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Protectionism to put more strain on exports in post-virus era: report

All News 11:00 May 13, 2020

By Kang Yoon-seung

SEOUL, May 13 (Yonhap) -- South Korea's exports, which have been hit hard by the new coronavirus that has halted global supply chains, are not likely to rebound immediately in the post-pandemic era, as its key trade partners are raising their guard to protect their own industries, a report showed Wednesday.

"Major countries, including the United States, are already intervening deeper into the market, disbursing large sums of subsidies to protect their industries," the Korea International Trade Association (KITA) said in its latest report.

The coronavirus has disrupted trade and suspended production around the globe, with a rising number of countries shutting their borders.

South Korean exports were earlier projected to rebound from a 10 percent on-year drop posted in 2019 on rebounding chip prices and the reconciliation between the U.S. and China, but the pandemic has dashed such hopes.

Protectionism to put more strain on exports in post-virus era: report - 1

Exports declined a whopping 46.3 percent on-year in the first 10 days of May, government data showed. By segment, exports of memory chips, a key item, fell 17.8 percent, and those of automobiles plunged 80.4 percent over the 10 days from a year earlier, as the pandemic hurt demand.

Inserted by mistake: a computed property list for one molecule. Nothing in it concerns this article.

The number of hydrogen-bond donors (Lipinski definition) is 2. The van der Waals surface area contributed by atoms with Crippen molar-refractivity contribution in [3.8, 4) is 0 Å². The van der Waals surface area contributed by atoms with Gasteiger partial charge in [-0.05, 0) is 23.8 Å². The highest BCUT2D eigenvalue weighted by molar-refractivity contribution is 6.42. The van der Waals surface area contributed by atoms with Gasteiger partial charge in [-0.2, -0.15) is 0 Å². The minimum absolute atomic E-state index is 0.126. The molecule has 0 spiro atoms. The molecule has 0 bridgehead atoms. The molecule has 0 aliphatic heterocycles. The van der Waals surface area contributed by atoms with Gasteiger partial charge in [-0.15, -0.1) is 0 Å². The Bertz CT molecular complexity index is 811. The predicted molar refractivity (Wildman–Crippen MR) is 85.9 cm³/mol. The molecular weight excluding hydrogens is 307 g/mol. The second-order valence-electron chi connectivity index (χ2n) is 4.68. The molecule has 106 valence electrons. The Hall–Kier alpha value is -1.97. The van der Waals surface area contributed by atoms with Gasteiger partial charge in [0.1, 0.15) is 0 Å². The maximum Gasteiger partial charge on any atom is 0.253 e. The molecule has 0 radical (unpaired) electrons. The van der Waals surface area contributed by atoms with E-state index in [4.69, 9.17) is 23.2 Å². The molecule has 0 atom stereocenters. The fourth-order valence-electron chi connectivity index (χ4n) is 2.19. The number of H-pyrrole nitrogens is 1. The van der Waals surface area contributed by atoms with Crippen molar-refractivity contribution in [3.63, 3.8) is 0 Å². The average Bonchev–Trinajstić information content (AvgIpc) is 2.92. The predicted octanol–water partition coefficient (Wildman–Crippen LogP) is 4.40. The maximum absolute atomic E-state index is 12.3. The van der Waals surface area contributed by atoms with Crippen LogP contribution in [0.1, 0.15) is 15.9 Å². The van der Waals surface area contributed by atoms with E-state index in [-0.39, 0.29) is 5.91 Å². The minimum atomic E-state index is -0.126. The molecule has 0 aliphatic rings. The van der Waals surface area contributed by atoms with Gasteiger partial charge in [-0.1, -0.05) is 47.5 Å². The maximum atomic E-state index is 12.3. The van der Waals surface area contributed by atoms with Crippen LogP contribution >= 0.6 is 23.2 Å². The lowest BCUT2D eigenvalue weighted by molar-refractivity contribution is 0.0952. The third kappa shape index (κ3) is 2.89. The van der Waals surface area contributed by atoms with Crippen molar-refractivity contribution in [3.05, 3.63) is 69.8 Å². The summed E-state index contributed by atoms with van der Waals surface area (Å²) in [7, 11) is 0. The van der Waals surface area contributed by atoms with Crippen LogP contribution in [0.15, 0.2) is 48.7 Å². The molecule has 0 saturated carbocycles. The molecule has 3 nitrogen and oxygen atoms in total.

The association, however, said even if the world successfully tackles the pandemic, major trade partners are anticipated to put more anti-dumping tariffs and other regulations in place to protect their own companies under rehabilitation.

In a separate report released earlier, KITA said five countries have already launched a total of seven new investigations into South Korean export goods during the first quarter of this year.

"The U.S. is also expected to increase its pressure (on China) on a wide array of issues, including subsidies, foreign exchange and export controls," the report added.

China and the U.S. are the top two export destinations for South Korea.

KITA, however, said the pandemic could have a silver lining.

"The pandemic is anticipated to beef up the industry for online commerce and businesses. This will also speed up the discussions on setting international norms on digital trade at the World Trade Organization," the association said.


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